From Small Advantage to Decisive

From Small Advantage to Decisive

WIM energia
Jul 15, 2011, 12:00 AM |
14 | Endgames

Sometimes I wonder how does a slightly worse endgame position become much worse and then lost. The defending side may not make any blunders relying on a passive defense, but still it is not enough to pull the game from the void. What is the defining moment, which marks the end of slightly better and the beginning of much better? Typically, in endgames the defending side does not have a way to significantly improve their position. This is due to having pieces tied down defending weak squares. On the other hand the strong side has a plan that improves their position. Sometimes it is not enough for a win because the defending side can cover all the weaknesses and there is no way to break through. When the attacking side finds a way to break through it is usually the moment when a small advantage becomes decisive. Today’s games feature defining moments in endgames, where one side managed to find a plan that eventually should have led to a win.

 

Let us first recap the evaluation of the position. White is worse due to weak pawns on e4-e5 that not only are weak but also block the bishop on b2. Black is better but it would be hard to convert the advantage because of the doubled c-pawns and because of limited piece maneuverability. It is pretty hard to directly attack the weak e-pawns, so somehow black has to find a way around through the flank. What helps in evaluations is evaluating piece trades. Exchanging the knights benefits white because the black bishop will not be able to attack all the weaknesses. A bishop trade favors white too, as the bishop on b2 is a bad piece, however if black manages to get to the e- pawn then the trade can favor black. The only trade that white must avoid at all cost is the knight for black bishop. In this case the black knight will totally dominate the white bishop.

First, we will look at my training game, where I had black. The game features a bishop trade but because white had too many weaknesses the trade did not bring equality for white. Instead, black used the dark squares not covered by the bishop to position the knight there. In the end one mistake caused black to lose the advantage and the game ended in a draw.

 

The important ideas from the game:

  • One of the main plans for black is to take the knight and the bishop away from the e- file to free the e6 square for the king. The king attacks the e5- pawn and is ideally positioned there.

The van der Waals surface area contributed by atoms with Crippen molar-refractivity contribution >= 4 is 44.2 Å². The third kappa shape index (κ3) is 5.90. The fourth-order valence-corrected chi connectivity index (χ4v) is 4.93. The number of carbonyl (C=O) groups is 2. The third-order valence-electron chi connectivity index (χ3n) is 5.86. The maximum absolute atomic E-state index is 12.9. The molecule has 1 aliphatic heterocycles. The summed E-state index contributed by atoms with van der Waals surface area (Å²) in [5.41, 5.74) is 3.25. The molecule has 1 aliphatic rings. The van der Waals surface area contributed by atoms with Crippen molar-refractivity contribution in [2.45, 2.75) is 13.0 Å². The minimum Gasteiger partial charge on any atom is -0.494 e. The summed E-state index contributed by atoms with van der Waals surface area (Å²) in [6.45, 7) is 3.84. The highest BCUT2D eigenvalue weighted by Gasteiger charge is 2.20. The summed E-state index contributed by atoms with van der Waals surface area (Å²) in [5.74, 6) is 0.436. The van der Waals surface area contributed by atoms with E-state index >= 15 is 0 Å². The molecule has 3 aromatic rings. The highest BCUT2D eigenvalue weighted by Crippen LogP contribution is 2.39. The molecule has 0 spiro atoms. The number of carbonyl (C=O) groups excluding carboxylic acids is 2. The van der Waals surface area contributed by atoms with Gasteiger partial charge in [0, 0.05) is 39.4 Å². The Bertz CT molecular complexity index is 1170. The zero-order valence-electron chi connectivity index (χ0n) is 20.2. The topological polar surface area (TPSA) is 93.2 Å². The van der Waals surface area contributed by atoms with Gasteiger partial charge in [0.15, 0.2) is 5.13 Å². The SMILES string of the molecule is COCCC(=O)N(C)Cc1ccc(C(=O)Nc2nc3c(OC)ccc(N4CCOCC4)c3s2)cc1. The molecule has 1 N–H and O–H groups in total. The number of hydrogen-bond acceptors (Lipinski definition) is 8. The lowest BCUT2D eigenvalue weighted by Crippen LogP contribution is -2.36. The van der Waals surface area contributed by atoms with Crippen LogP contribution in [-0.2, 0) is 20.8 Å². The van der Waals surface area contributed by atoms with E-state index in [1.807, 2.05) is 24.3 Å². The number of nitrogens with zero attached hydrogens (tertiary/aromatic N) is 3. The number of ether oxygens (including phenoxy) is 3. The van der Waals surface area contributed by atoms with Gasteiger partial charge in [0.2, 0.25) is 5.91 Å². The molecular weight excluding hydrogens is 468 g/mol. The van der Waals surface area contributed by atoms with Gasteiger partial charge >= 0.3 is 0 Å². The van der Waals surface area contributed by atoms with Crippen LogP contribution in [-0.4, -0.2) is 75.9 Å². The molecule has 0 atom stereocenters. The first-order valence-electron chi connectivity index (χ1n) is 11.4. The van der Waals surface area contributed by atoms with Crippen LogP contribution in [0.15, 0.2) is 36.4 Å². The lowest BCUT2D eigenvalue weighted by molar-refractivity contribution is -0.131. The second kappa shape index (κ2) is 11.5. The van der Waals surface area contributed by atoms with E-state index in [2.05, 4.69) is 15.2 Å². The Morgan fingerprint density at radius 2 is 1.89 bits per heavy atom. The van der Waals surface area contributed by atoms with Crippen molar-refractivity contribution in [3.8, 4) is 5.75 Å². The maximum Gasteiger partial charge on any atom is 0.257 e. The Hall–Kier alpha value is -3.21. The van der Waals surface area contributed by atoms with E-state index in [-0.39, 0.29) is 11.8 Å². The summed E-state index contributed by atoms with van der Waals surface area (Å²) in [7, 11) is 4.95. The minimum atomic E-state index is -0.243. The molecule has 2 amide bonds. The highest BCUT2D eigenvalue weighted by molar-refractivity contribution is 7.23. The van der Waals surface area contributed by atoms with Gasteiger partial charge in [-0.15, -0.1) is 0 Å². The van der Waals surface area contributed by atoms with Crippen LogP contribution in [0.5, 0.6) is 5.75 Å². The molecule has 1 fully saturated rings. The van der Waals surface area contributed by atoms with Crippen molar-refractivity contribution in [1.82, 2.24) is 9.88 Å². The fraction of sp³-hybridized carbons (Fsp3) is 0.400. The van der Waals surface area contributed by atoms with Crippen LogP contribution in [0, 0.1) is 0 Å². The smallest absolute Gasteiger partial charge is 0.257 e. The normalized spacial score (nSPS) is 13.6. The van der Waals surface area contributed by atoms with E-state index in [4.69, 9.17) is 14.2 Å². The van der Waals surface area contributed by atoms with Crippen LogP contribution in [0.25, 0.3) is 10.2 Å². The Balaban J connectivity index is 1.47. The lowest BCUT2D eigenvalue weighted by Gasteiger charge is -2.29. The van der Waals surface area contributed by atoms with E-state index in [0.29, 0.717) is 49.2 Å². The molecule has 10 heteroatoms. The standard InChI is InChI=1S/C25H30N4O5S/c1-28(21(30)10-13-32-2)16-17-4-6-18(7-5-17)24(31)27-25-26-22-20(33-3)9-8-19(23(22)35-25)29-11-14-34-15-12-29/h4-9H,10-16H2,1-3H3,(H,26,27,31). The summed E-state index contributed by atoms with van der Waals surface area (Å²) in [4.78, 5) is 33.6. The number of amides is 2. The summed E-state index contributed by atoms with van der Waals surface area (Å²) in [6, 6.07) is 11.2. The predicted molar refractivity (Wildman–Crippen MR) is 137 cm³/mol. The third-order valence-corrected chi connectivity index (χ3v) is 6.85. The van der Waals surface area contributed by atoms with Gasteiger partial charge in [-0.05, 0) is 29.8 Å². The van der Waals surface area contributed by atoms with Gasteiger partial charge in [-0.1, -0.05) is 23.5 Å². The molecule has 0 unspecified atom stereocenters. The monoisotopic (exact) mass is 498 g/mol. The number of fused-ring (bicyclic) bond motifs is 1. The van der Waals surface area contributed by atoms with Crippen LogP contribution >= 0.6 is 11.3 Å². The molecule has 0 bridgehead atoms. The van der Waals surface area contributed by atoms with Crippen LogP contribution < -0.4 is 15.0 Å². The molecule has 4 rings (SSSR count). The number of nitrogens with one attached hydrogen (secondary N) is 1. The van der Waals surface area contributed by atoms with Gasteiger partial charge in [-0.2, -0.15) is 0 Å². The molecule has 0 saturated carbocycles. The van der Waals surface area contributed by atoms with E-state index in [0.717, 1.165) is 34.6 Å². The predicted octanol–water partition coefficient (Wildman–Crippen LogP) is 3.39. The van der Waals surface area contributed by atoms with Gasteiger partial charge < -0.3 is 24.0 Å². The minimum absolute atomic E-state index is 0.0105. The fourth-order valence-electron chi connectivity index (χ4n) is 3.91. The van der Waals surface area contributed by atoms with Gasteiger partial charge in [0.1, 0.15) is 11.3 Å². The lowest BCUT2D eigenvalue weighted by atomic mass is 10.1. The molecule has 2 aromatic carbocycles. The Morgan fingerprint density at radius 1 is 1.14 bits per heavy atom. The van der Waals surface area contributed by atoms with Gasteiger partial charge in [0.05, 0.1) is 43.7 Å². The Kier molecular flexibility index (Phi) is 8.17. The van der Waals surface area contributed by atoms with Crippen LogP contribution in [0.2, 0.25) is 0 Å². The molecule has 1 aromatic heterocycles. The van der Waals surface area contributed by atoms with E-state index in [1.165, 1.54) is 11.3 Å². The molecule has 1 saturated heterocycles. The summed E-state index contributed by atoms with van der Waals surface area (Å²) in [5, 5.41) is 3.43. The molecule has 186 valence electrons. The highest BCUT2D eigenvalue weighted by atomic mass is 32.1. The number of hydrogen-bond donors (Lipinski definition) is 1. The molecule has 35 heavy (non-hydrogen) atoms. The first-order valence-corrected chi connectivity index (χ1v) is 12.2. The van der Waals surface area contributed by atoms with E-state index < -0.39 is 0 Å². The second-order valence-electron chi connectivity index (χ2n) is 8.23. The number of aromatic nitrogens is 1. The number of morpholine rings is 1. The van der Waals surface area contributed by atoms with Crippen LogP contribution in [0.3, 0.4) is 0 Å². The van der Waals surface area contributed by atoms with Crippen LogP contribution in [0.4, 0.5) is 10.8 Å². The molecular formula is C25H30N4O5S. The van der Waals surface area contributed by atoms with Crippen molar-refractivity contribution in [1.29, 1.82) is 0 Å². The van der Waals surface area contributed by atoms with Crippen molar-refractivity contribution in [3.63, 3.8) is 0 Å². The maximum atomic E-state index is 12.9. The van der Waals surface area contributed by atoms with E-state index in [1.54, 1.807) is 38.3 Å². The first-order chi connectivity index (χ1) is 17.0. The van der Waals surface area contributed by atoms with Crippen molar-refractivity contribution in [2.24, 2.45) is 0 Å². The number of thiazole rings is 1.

• I did not want to play g6 because it cuts the possibility of Rh6-Rg6. However, it has more advantages to it for black, as the white knight will no longer be active and the rook can enter the game through the d8-square.
  • Black prepared everything to trade the bishop for the knight. White decided to trade the bishops, which is a good decision because the white bishop has no chances to fight the black knight.

We are familiar enough with the position to look at what happened in the real game. I like the game because it is hard to see the moment where black got the decisive advantage. As I look through it I ask what could white have done better? Allowing black to exchange his bishop for the white knight was one big concession. Then, white played well and consolidated until she had to take a decision where the king should be placed. On the one hand, the king needs to be at f4 defending the e5-pawn. On the other hand, the black passed pawns on the queenside are dangerous and need to be stopped. The weak e5-pawn is a doubled pawn and sooner or later black would capture it. Allowing black to get a passed pawn for free put white on the path to defeat.

 

The following ideas are important:

  • Notice how black did not rush to play Nd4 but prepared it with slow, small moves (Ke8) that generally improved black’s position.
  • White did not allow a rook trade that would result in the knight vs. bishop endgame, where any resulting pawn endgame is losing for white due to the doubled e-pawns.
  • It was important to sacrifice the e5-pawn but use the king to block the queenside passed pawn, which would free white rook’s hands to attack black pawns.

Next week I will show you the endgames from my recent practice and hopefully a few from the tournament I am currently playing in Toronto.

More from WIM energia
A Farewell!

A Farewell!

Positional Methods From Carlsen's Play, The End

Positional Methods From Carlsen's Play, The End